You might model an old railway bridge still used as a walking trail or for ATVs. Maybe a single old brick building amongst the modern steel structures at a factory. You’d probably find it out near the front gate covered with vines. A cenotaph is an ideal something front and center on Main Street. It could fill an unusual small space and is very easy to make. Add a sprinkling of flowers and a little green grass to the urban scene. Be obvious if you like. Perhaps a foundation with steps leading to basement full of scrap metal and maybe an old rusty furnace.
Around Labour Day every year a bunch of local students head out to collage or university in Edmonton, Calgary and even Vancouver. It has become a rite of passage around here that they spend the first day on the train. There are plenty of ways to get south out of Pearson; bus, cars and even a local flight will get you into down town Edmonton, but that coach ride is unbeatable. Safe, comfortable and a party city on the move. No one over 30 welcome.
During the evening the light from the station illuminates the platform and the single combine. Extra staff is assigned to load baggage and keep a quiet eye on the passengers. They’re told that pretty much anything goes on this trip as long as it doesn’t result in damage to railway property. Over the years those passengers have come to know just what works and what does not. Word spreads and everyone has fun even if they do sport a hell of a headache in the morning.
My Preiser figures are about 10% too tall. Actually 10% too everything. But I find that there simply isn’t anything better in the large-scale marketplace. Anywhere. Not even close. Model railroad manufactures that do sell their own figures insist on producing out of proportion toys that bare little or no resemblance to humans. And more, the single manufacturer that does build ‘in scale’ offers us policemen, firemen, solders, fat brides, hobos and clowns. A very polite letter to Aristocraft regarding their odd selection of figures brought the reply that their figures were created by a leading designer in the field. End of discussion.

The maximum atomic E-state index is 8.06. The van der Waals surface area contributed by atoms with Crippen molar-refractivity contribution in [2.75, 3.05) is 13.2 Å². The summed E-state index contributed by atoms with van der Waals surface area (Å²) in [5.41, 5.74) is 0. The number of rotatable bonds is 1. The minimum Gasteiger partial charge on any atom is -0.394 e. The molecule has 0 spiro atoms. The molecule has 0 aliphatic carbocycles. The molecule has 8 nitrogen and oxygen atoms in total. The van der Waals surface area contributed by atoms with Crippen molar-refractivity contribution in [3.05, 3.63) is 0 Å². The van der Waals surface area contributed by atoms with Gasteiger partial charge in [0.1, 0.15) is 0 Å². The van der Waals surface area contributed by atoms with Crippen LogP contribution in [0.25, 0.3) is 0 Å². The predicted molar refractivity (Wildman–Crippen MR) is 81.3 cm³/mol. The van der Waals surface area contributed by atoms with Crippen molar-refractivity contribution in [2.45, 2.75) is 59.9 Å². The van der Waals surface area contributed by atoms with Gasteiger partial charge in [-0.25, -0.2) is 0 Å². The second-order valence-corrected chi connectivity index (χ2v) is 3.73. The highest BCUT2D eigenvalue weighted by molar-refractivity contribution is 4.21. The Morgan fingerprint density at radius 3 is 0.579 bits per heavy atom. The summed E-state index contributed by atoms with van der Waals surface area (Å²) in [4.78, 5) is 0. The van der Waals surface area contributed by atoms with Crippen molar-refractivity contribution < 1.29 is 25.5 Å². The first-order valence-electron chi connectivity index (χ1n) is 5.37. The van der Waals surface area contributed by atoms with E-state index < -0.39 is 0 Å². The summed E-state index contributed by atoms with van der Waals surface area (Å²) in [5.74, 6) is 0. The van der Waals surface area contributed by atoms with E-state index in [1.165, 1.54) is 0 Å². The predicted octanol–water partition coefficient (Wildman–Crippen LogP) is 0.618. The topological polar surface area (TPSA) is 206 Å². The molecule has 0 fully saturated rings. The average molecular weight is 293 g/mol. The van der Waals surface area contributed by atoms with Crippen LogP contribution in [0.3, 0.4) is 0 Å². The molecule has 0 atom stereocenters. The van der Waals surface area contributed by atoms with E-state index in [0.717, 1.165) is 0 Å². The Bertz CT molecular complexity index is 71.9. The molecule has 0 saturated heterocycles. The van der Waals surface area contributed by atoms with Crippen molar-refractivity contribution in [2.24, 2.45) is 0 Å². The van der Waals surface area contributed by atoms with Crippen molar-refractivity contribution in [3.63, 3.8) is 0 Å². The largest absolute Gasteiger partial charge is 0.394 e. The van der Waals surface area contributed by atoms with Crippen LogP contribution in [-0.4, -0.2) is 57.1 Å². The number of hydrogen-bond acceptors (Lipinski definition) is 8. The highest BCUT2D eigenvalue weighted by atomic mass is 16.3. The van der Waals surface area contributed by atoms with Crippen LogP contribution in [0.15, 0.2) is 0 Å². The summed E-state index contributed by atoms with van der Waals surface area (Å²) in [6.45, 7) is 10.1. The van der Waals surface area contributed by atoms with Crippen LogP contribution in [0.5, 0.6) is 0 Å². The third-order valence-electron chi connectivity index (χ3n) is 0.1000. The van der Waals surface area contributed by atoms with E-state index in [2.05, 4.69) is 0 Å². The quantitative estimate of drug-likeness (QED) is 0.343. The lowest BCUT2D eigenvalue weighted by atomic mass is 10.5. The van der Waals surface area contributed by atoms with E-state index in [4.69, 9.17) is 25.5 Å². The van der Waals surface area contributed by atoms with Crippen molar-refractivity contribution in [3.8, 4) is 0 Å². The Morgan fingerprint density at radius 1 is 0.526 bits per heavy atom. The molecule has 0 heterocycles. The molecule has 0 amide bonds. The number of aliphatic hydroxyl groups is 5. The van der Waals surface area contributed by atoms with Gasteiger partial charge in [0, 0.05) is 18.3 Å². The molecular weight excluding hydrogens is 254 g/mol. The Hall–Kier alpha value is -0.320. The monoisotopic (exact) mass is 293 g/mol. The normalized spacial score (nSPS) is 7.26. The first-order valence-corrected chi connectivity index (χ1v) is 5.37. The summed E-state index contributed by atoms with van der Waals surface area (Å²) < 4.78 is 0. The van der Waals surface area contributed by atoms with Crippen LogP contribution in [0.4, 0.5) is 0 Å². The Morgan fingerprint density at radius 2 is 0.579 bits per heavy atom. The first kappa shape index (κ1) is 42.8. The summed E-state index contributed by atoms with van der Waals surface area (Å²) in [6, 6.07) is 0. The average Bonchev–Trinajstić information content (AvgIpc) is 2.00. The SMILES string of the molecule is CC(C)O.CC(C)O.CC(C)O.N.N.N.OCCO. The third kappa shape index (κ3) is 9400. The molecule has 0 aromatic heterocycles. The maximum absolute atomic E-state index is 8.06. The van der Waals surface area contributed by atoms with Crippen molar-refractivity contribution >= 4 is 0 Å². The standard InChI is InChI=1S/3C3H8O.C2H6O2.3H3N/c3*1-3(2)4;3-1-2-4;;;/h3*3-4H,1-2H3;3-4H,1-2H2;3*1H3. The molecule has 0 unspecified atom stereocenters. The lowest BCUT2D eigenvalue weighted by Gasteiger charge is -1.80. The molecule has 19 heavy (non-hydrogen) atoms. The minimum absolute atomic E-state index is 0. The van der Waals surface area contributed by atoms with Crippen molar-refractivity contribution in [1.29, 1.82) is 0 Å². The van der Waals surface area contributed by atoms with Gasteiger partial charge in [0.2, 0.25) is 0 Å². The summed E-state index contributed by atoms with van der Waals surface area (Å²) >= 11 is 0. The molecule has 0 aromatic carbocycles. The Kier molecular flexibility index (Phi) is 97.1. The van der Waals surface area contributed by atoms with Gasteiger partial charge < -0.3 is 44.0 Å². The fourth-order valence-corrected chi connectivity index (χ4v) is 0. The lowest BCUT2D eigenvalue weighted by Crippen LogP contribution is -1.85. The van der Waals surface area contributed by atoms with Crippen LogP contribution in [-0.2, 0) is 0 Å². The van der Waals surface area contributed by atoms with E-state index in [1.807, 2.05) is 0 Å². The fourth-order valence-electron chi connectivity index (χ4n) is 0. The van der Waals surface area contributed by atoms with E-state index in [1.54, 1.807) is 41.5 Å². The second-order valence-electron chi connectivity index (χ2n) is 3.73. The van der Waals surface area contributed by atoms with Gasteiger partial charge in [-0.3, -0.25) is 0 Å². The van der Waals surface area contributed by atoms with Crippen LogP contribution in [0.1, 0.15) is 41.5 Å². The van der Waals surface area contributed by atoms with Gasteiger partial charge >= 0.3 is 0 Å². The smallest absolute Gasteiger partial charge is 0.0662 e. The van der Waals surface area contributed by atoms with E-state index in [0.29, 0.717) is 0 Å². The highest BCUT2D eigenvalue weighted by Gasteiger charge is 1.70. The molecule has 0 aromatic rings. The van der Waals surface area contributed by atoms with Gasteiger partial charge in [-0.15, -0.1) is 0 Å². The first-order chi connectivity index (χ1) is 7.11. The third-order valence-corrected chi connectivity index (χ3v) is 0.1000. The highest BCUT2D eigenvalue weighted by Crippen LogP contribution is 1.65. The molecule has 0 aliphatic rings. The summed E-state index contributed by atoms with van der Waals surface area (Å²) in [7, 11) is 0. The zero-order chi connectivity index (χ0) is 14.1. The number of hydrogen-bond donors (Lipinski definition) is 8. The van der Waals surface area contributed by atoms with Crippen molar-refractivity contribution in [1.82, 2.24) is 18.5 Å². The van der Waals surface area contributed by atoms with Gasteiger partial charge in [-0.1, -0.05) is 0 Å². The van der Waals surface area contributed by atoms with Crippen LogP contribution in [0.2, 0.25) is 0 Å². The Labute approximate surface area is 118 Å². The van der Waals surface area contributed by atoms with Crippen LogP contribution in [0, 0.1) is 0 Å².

So the girls on the way south. The headlights that offer a little light on the subject are again the fine work of John Green. That old Mustang is a classic today and how many people wish they still had theirs. And had kept it in good shape. Not possible of course. They were built like junk right out of the factory, as were all North American cars of that decade.
I expect people have been meeting out behind the barn for a very, very long time. For want of a barn though these folks are meeting behind the warehouse next to the Co-op elevator. Same thing. Flirting, exchanging high school gossip and a few notes while her collie dog chases critters, imaginary and otherwise, in the stubble field next door. If the evening gets cooler and he gives her his school jacket then you’ll know it’s serious.
Anyway, it’s a perfect end to a perfect cloudless day. You can hear the crickets tonight and the frogs and a far away owl. Even the timbers in the elevator move ever so quietly as the bolts and nails that hold it all together begin to loose the heat they collected in the warm Indian Summer sun.
Somewhere back there I said that at a certain time of day the sun would find a small crack in my basement and brake in to illuminate some unsuspecting scene. In the early morning the same thing occurs on the East side of the house. It will slip under the front porch and in through the basement window and onto the village of Winter Valley. Sometimes I just like to sit and watch it for while as the natural light brings life to inanimate objects in a way that all the photofloods in the world can’t match.
I got a great deal of joy running trains outside and I marveled at all the new scenes that were made for me as the sky changed with the hours and the days and the weeks and the months. It was a challenge just to keep up with it all and I struggled over photos that were so much alike yet beautifully different. Which to publish and which to store away?
In the end, the fun of year round modelling – in detail – called me back inside and I don’t regret it. Well, except for the light.
See you all at www.mylargescale.com